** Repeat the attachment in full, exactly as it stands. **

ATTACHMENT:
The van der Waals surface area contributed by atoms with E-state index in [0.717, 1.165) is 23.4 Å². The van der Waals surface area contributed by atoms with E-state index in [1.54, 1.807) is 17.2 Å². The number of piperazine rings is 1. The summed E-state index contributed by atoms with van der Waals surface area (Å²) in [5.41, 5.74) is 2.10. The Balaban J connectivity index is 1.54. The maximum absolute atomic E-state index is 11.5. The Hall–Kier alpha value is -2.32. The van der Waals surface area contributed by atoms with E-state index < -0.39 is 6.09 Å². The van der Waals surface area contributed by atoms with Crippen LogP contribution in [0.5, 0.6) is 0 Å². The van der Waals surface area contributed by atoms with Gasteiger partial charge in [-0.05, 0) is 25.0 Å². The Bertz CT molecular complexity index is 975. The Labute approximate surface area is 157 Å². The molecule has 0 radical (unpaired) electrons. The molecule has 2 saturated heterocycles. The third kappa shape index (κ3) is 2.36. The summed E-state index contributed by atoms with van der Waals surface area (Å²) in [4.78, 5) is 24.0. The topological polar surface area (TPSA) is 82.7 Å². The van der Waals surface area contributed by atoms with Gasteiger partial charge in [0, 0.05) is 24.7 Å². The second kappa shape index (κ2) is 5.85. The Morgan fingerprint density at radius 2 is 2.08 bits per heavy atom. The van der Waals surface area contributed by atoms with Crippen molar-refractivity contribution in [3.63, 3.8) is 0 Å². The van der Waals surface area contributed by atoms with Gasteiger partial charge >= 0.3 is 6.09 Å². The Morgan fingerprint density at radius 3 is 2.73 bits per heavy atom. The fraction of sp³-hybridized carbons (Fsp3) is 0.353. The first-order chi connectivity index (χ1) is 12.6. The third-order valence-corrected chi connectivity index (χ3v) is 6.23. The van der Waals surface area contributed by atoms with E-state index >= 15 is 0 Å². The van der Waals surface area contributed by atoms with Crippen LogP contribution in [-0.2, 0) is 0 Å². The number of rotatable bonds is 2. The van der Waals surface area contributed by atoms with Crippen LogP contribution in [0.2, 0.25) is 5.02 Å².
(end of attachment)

The van der Waals surface area contributed by atoms with E-state index in [0.717, 1.165) is 23.4 Å². The van der Waals surface area contributed by atoms with E-state index in [1.54, 1.807) is 17.2 Å². The number of piperazine rings is 1. The summed E-state index contributed by atoms with van der Waals surface area (Å²) in [5.41, 5.74) is 2.10. The Balaban J connectivity index is 1.54. The maximum absolute atomic E-state index is 11.5. The Hall–Kier alpha value is -2.32. The van der Waals surface area contributed by atoms with E-state index < -0.39 is 6.09 Å². The van der Waals surface area contributed by atoms with Crippen LogP contribution in [0.5, 0.6) is 0 Å². The van der Waals surface area contributed by atoms with Gasteiger partial charge in [-0.05, 0) is 25.0 Å². The Bertz CT molecular complexity index is 975. The Labute approximate surface area is 157 Å². The molecule has 0 radical (unpaired) electrons. The molecule has 2 saturated heterocycles. The third kappa shape index (κ3) is 2.36. The summed E-state index contributed by atoms with van der Waals surface area (Å²) in [4.78, 5) is 24.0. The topological polar surface area (TPSA) is 82.7 Å². The van der Waals surface area contributed by atoms with Gasteiger partial charge in [0, 0.05) is 24.7 Å². The second kappa shape index (κ2) is 5.85. The Morgan fingerprint density at radius 2 is 2.08 bits per heavy atom. The van der Waals surface area contributed by atoms with Crippen molar-refractivity contribution in [3.63, 3.8) is 0 Å². The van der Waals surface area contributed by atoms with Gasteiger partial charge >= 0.3 is 6.09 Å². The Morgan fingerprint density at radius 3 is 2.73 bits per heavy atom. The fraction of sp³-hybridized carbons (Fsp3) is 0.353. The first-order chi connectivity index (χ1) is 12.6. The third-order valence-corrected chi connectivity index (χ3v) is 6.23. The van der Waals surface area contributed by atoms with E-state index >= 15 is 0 Å². The van der Waals surface area contributed by atoms with Crippen LogP contribution in [-0.2, 0) is 0 Å². The number of rotatable bonds is 2. The van der Waals surface area contributed by atoms with Crippen LogP contribution in [0.2, 0.25) is 5.02 Å².